Ontario Election 2011: Mike Harris Still A Presence In Ontario Politics

TORONTO - He's been gone from politics and stayed largely out of public sight for almost a decade, yet former premier Mike Harris still casts a shadow across Ontario's political landscape.

Indeed, as the pace and rhetoric heated up ahead of the Oct. 6 election, the ghost of Harris seemed to have been invoked with the frequency of a favourite dead uncle at a seance.

"Harris plays so central a role in pre-election messaging in the run-up to the 2011 election that he really deserves royalties," Graham Murray, a long-time observer of the legislature, said before the campaign got underway formally.

While Harris, who has not surfaced — at least publicly — as part of Progressive Conservative Leader Tim Hudak's campaign, Liberal Premier Dalton McGuinty has made several disparaging allusions to the Harris era.

700 Arrested on Brooklyn Bridge as Occupy Wall Street Enters Third Week, Protests Grows Nationwide

The "Occupy Wall Street" protests in the financial district took a dramatic turn on Saturday when protesters tried to march across the Brooklyn Bridge. When police arrested 700 of the demonstrators, the event quickly turned into one of the largest arrests of non-violent protesters in recent history. Some protesters claim police lured them onto oncoming traffic on the bridge’s roadway; others said they did not hear instructions from police telling them to use the pedestrian walkway. Meanwhile, similar "Occupation" protests have spread to other cities, including Chicago, Boston and Los Angeles, where hundreds of protesters are now camped out in front of City Hall. We host a roundtable discussion with Marisa Holmes, an organizer with the main organizing group of Occupy Wall Street, called the General Assembly, Marina Sitrin, an attorney who is part of Occupy Wall Street’s legal working group, and Laurie Penny, a writer and journalist who reported on protests in London earlier this summer.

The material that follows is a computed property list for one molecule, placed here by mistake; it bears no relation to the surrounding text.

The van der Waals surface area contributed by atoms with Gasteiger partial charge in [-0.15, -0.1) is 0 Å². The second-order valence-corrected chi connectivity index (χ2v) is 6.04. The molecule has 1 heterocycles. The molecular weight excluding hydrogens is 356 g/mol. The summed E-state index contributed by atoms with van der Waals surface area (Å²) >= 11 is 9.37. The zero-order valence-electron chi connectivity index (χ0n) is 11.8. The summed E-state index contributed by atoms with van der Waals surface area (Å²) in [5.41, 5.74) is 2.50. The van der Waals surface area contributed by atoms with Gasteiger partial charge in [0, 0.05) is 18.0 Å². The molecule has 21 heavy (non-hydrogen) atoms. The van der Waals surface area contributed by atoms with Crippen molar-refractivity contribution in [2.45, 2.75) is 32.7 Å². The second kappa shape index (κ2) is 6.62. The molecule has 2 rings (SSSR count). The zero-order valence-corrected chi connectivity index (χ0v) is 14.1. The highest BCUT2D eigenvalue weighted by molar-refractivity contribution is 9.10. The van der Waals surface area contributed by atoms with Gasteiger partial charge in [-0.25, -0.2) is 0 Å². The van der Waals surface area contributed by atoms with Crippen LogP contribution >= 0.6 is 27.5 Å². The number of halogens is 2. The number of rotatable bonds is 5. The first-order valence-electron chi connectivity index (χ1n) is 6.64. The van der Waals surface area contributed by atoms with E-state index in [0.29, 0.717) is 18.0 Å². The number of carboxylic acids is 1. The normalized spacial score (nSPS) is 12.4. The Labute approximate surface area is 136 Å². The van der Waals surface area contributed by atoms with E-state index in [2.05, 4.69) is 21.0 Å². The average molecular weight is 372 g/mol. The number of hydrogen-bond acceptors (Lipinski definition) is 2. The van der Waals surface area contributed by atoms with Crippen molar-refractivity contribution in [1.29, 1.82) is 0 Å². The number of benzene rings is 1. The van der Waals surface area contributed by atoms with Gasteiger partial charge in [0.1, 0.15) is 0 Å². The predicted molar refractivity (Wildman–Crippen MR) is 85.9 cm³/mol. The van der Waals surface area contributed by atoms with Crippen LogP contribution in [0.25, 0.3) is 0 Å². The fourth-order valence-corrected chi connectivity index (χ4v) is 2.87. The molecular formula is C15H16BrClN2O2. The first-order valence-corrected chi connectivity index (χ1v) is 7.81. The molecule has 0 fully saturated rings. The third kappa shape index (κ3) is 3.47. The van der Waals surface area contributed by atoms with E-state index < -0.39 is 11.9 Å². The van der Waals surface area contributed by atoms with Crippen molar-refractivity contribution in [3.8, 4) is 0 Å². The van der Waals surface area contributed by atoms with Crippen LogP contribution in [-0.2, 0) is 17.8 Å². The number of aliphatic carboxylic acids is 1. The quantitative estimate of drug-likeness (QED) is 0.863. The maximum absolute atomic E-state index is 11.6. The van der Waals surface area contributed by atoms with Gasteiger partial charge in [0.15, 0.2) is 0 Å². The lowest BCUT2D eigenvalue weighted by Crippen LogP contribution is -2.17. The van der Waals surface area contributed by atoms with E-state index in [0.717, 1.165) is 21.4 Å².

Source: Democracy Now!